But in the opening paragraph, it comes after his age and occupation and race, getting no more space, in that one passage and for that brief moment, than other aspects of his identity. It’s a detail among many, but not the defining one.
That’s the integrated way that things should be, the unremarkable way a person’s sexual orientation ought to be lived and perceived.
It shouldn't have to prompt a phone call from the president, Bruni adds. (Or a Tweet from Michelle Obama.) But since it still does, consider for a moment how remarkable it is to have a president and first lady willing to tell Collins: "We've got your back!"
This is a big fucking deal.
But you should pre-order it anyway!
Did you like Devil in the White City? Of course you did. Who doesn't? Chicago By Day and Night: The Pleasure Seeker's Guide to the Paris of America was a guidebook published for visitors to the 1893 World's Fair in Chicago. Daniel Burnham might've picked it up, though he's never once mentioned (the book was written before we began to worship architects as artists). H. H. Holmes's hotel might've rated a mention, had it been built when the book was composed. If you're a DitWC fan, this book will complement your enjoyment of Larsen's.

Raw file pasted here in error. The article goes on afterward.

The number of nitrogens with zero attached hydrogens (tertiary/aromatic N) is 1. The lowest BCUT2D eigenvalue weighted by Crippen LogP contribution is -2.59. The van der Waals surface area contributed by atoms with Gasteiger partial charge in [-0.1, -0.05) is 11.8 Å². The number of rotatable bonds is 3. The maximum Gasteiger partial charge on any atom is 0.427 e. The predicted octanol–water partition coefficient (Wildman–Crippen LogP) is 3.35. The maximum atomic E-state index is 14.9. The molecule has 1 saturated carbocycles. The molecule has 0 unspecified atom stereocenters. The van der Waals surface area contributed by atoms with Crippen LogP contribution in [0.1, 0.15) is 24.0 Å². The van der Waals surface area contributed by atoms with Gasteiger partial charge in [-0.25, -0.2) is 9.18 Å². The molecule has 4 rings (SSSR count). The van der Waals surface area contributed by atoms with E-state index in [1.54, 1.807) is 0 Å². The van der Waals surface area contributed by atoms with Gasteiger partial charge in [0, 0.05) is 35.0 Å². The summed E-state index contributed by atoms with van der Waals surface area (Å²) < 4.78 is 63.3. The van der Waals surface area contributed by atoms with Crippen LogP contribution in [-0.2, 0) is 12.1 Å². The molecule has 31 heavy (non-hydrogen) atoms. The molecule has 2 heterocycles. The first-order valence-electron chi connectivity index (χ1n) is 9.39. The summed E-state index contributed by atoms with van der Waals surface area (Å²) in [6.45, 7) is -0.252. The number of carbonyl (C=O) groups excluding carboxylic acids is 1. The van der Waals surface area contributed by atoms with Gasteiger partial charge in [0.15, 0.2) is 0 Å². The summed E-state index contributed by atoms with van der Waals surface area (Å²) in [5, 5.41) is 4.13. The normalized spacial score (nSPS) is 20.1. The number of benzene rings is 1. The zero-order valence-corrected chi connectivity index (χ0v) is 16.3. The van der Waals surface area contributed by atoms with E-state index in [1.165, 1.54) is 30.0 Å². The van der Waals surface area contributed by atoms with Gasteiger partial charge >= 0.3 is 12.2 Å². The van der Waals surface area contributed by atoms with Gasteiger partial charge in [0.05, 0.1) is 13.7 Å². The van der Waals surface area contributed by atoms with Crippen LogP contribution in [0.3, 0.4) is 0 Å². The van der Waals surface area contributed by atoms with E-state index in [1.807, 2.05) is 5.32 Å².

CBDN guides potential visitors to "free and easy" shows, saloons, carousels, masquerades, and other fun things to do away from the Fair itself. It's a fascinating artifact of the late 19th Century, when any woman who flirted with a man on the street might be an "adventuress" who planned to take him for all he was worth, via blackmail, the badger game, or the panel room. A taste from that chapter, with our notes after the jump:
The term adventuress is applied to women of careless reputation who, being much too smart to endure the ignominious career of professional demi-mondaines, resort to various shrewd schemes to fleece the unwary. Some of their class work in concert with male partners, and in such cases the selected victim generally becomes an easy prey. The confidence man may be dangerous; the confidence woman, if she be well educated and bright, as well as pretty, is irresistible except with the most hardened and unsusceptible customers. The shrewdest old granger of them all, who steers safely through the shoals and traps set for him by male sharpers, will go down like the clover before the scythe under a roguish glance, as it were, from a “white wench’s black eye,” as Mercutio said.
There is no mortal man in this universe of ours, be he never so homely or ill-favored, who does not cherish in his heart of hearts the impression that there is a woman or two somewhere whom he could charm if he wished to. It is the spirit of masculine vanity that forms the material upon which the adventuress may work. With the art of an expert she sizes up the dimensions of her victim’s vanity the instant she has made his acquaintance and plays upon it to just the extent she deems expedient and profitable. If it were not for masculine vanity, the American adventuress could not exist.